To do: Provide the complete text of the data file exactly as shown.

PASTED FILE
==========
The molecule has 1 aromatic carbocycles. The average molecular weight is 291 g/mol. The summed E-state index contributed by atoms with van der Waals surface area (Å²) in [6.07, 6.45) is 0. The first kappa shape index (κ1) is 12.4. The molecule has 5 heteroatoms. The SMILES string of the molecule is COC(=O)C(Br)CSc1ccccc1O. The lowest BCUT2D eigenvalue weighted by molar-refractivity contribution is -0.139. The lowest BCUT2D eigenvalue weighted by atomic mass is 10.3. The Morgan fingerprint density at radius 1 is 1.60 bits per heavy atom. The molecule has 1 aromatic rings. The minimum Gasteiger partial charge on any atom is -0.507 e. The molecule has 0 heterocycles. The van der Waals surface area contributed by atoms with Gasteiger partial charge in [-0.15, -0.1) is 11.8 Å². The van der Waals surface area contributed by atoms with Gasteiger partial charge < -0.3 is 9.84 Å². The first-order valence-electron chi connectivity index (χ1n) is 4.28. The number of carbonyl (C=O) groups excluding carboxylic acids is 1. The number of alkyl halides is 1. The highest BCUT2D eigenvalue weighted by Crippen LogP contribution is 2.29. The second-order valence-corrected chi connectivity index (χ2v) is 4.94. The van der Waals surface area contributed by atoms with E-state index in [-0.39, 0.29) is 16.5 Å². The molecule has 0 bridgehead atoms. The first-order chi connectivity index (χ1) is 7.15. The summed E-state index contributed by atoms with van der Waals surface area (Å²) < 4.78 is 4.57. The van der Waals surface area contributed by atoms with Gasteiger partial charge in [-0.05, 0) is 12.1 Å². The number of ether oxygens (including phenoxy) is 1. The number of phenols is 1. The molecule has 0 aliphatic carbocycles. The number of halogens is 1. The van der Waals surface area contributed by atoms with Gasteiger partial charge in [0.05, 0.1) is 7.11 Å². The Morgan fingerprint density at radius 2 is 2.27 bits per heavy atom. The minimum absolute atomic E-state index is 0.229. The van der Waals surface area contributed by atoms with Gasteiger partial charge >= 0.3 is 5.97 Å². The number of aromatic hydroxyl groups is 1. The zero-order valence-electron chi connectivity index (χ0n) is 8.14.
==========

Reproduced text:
The molecule has 1 aromatic carbocycles. The average molecular weight is 291 g/mol. The summed E-state index contributed by atoms with van der Waals surface area (Å²) in [6.07, 6.45) is 0. The first kappa shape index (κ1) is 12.4. The molecule has 5 heteroatoms. The SMILES string of the molecule is COC(=O)C(Br)CSc1ccccc1O. The lowest BCUT2D eigenvalue weighted by molar-refractivity contribution is -0.139. The lowest BCUT2D eigenvalue weighted by atomic mass is 10.3. The Morgan fingerprint density at radius 1 is 1.60 bits per heavy atom. The molecule has 1 aromatic rings. The minimum Gasteiger partial charge on any atom is -0.507 e. The molecule has 0 heterocycles. The van der Waals surface area contributed by atoms with Gasteiger partial charge in [-0.15, -0.1) is 11.8 Å². The van der Waals surface area contributed by atoms with Gasteiger partial charge < -0.3 is 9.84 Å². The first-order valence-electron chi connectivity index (χ1n) is 4.28. The number of carbonyl (C=O) groups excluding carboxylic acids is 1. The number of alkyl halides is 1. The highest BCUT2D eigenvalue weighted by Crippen LogP contribution is 2.29. The second-order valence-corrected chi connectivity index (χ2v) is 4.94. The van der Waals surface area contributed by atoms with E-state index in [-0.39, 0.29) is 16.5 Å². The molecule has 0 bridgehead atoms. The first-order chi connectivity index (χ1) is 7.15. The summed E-state index contributed by atoms with van der Waals surface area (Å²) < 4.78 is 4.57. The van der Waals surface area contributed by atoms with Gasteiger partial charge in [-0.05, 0) is 12.1 Å². The number of ether oxygens (including phenoxy) is 1. The number of phenols is 1. The molecule has 0 aliphatic carbocycles. The number of halogens is 1. The van der Waals surface area contributed by atoms with Gasteiger partial charge in [0.05, 0.1) is 7.11 Å². The Morgan fingerprint density at radius 2 is 2.27 bits per heavy atom. The minimum absolute atomic E-state index is 0.229. The van der Waals surface area contributed by atoms with Gasteiger partial charge >= 0.3 is 5.97 Å². The number of aromatic hydroxyl groups is 1. The zero-order valence-electron chi connectivity index (χ0n) is 8.14.